Business Communications A to Z: Third in a Series
When you're not familiar with the lingo, encountering acronyms like DID or FMC in a unified communications (UC) presentation can create confusion. Words that mean one thing in a particular context can mean something completely different when the topic's UC.
Don't be befuddled. Just download ShoreTel's brilliantly simple business communications glossary that can give you the ABCs of VoIP UC, PDQ.
This blog is the third of a series to demystify key UC phrases. First we'll make a statement loaded with specialized terms, then we'll translate it with help from our Business Communications A to Z: A Helpful Compendium of Unified Communications & IP Telephony Terms, Acronyms & Phrases.
If you missed the first blog in this series, check it out here. It started at the historical beginning of UC with a focus on the As. Blog 2 concentrated on the Cs to introduce collaborative contact centers. Now, let's target D, E and F with:
DEF Connected 24/7
For business phone system users, the advances of DID and frame relay circuits enabled more and faster direct connections. With the expansion of FMC, VoIP companies have flocked to deliver "always on" connections to mobile users, and features like find me follow me have boosted employee productivity dramatically. However the ergonomics of integrating employee-liable mobile devices, as well as the security and firewall implications to prevent such things as a DoS attack, demand that you chose your mobile UC provider wisely.
Users of business phone systems benefit from more and faster direct connections through advances like direct inward dial (DID), which bypasses a central receptionist and routes calls directly via uniquely assigned phone numbers, and frame relay circuits, which share bandwidth across many users. These cost-effective technologies vastly improve the quality and operational flexibility of telecommunications services.
The expansion of fixed mobile convergence (FMC), which integrates cellular services with private communications networks, has enabled users to access enterprise and voice over Internet protocol (VoIP) telephony features from their mobile phones, dramatically decreasing roaming charges. With the resulting cost savings, VoIP companies have flocked to deliver advanced "always on" connections to mobile users. Features like find me follow me can route calls automatically and reach people regardless of where they're working, boosting employee productivity dramatically.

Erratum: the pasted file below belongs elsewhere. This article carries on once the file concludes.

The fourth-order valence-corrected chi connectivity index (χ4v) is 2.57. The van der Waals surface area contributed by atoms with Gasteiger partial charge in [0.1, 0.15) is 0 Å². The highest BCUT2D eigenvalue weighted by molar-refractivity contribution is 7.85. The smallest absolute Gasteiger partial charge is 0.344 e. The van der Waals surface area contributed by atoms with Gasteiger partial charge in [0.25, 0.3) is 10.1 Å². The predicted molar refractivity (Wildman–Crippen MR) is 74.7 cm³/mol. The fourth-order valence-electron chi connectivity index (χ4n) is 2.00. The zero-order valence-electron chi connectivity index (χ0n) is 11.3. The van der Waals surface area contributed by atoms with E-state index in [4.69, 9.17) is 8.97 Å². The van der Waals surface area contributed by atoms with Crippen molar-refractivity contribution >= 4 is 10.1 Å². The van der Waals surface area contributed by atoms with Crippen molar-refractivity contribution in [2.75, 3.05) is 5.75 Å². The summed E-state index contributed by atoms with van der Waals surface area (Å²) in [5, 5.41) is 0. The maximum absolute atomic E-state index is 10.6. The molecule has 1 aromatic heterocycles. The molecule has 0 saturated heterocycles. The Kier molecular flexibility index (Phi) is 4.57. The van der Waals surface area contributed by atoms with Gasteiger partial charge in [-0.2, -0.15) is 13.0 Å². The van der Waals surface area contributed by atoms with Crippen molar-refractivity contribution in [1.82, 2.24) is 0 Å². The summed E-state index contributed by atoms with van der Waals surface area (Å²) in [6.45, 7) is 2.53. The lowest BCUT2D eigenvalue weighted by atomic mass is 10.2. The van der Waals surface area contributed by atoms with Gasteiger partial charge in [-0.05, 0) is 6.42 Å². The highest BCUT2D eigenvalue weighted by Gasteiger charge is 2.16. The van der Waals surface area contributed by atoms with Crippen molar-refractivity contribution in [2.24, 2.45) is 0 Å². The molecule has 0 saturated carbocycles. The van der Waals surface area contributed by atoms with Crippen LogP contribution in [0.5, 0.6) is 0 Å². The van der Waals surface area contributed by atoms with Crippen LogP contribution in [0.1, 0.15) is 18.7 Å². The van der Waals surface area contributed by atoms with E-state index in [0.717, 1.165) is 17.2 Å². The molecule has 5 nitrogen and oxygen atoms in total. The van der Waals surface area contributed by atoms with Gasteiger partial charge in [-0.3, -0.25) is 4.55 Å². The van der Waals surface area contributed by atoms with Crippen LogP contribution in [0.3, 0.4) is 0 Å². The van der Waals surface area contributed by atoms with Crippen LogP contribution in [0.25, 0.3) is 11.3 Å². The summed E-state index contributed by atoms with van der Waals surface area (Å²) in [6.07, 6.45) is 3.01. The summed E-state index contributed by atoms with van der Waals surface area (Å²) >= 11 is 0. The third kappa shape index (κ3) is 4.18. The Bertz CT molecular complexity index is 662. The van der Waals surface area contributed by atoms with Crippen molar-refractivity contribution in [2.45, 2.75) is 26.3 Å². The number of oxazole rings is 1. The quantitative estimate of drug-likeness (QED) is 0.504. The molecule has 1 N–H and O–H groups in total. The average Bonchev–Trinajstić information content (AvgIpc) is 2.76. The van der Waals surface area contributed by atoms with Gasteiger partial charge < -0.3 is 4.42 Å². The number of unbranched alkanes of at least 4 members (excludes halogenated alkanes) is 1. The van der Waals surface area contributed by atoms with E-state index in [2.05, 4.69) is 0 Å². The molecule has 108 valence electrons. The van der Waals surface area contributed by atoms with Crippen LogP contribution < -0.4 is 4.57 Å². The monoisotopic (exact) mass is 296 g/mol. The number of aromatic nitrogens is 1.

But this rush to extend business telecommunications' reach and depth is not without challenges, for example balancing ease of use with rigorous standards for internal security controls. The creative science of ergonomics ensures that products and applications are designed to suit employees' workflow needs while also maximizing safety and efficiency. This is critically important when integrating employee-liable mobile devices, such as personally owned tablets and smartphones, into a corporate communications network.
To ensure your network's data integrity and security, make sure your firewall, the barrier between enterprise communications functions and the Internet, is enabled for VoIP. To prevent a range of malicious attacks such as a denial of service (DoS), which bombards a network with trafficand can result in a crash of enterprise applications and servers, choose your UC provider wisely.
If you found this article helpful, share with colleagues via email or social channels.